I finished this book a couple weeks ago. It surprisingly came off as relatively non-biased, even though it takes on an industry that is not only unfavorable but basically terrifying. Almost every aspect that this book covers of the american food industry has a sympathetic character at some point, from owners of franchises to cattle ranchers. It's definitely one of those fact-confirming books, like everyone has ideas about the horrid things that happen within the food industry, and this confirms it, and then goes into detail about it. Some things that were mega-interesting to me was that the flavor of most food (the processed kind) is completely designed and engineered in a lab and that the difference between "natural" flavors and "artificial" flavors is basically non-existent. It was also really fascinating to read about how the "cleanest" meat usually ends up in fast food and that the gnarliest meat, the stuff that can't be sold to the general public, is instead used in school lunches. I know that this idea is obvious and everything, but it's completely deplorable that this country puts so little value into education, even down to the food that's provided. School food always makes me think of this time I had a job taking yearbook photos, and I was at some Olympia school working and they had a huge cart of vegetables in the main hallway, and it was totally fine for kids to just leave class for a vegetable break and go and grab some carrot sticks. It was the coolest thing ever!!!!!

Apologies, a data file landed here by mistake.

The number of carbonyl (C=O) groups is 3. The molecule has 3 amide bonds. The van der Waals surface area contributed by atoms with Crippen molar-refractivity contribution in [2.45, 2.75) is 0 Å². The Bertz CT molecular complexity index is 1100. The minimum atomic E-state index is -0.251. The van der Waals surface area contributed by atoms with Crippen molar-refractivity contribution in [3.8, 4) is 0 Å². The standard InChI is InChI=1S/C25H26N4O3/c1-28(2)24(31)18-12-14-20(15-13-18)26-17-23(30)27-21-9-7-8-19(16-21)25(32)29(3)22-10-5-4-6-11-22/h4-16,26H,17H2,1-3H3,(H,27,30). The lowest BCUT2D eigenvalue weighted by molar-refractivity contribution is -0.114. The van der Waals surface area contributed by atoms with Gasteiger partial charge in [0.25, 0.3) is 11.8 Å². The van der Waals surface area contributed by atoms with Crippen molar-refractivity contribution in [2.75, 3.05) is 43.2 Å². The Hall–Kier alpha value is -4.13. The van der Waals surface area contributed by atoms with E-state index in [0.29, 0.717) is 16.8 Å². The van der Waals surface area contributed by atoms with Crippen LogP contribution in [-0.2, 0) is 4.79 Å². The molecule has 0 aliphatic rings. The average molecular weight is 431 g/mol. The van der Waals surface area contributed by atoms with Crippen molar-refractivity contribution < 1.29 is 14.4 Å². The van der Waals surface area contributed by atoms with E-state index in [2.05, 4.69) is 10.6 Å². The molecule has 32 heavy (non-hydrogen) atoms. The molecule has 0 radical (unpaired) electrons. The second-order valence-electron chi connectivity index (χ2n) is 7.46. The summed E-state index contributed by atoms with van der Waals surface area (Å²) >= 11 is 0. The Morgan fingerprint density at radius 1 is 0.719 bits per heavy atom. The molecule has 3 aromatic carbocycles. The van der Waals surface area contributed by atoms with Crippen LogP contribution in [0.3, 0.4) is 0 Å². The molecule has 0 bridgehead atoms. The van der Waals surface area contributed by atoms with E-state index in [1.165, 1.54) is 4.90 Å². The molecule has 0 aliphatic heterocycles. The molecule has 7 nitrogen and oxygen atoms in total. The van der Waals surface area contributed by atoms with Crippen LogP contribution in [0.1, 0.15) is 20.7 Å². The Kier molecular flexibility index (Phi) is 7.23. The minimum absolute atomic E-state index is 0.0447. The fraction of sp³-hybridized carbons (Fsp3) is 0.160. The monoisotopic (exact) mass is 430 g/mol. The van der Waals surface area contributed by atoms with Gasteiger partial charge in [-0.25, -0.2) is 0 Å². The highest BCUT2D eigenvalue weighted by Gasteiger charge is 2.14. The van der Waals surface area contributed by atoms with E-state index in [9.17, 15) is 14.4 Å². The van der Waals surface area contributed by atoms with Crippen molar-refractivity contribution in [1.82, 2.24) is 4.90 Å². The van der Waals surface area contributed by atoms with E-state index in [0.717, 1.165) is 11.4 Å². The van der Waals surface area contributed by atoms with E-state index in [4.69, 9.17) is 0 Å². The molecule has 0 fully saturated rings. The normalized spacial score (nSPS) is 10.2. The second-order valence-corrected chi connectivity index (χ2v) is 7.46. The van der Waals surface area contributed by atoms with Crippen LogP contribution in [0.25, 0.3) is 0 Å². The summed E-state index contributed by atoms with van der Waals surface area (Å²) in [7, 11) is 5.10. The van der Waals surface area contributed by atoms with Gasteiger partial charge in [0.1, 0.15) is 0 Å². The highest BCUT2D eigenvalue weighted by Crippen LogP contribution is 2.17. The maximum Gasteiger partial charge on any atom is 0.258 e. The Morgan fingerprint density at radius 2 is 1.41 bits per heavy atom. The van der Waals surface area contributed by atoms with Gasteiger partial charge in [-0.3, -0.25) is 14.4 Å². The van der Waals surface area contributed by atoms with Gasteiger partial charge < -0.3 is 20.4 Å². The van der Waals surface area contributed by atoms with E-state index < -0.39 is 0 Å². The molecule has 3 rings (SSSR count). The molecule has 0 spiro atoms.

This subject also makes me think of the slow food movement. There are a lot of aspects that I completely agree with and am excited about, such as making a connection between what's on your plate, where it came from, and how it got there, or sustainability, or the idea of preserving regional differences and stopping the homogenization of the world. However, and slow food advocates continually deny this, but there is such a huge class gap in this that I feel like a lot of these ideas are rendered useless. A couple weeks ago there was this whole slow food festival weekend, and past the fact that they made some of the civic center grounds into a garden, almost nothing was free. All the workshops and lectures and stuff were all in the $20 range, while actual slow food meal parties or whatever tended to land in the $50 range. The parts of the population (and I'm mainly talking about the U.S. here) that would benefit the most from education about these ideas, and implementing these ideas into everyday life are poor people and people below the poverty line, and at this point the slow food movement doesn't seem to have taken the time to reach out to and include these populations into the movement. I think it would be much more valuable and revolutionary to take these basically anti-corporate ideas and make them so they weren't so built for upper-middle class.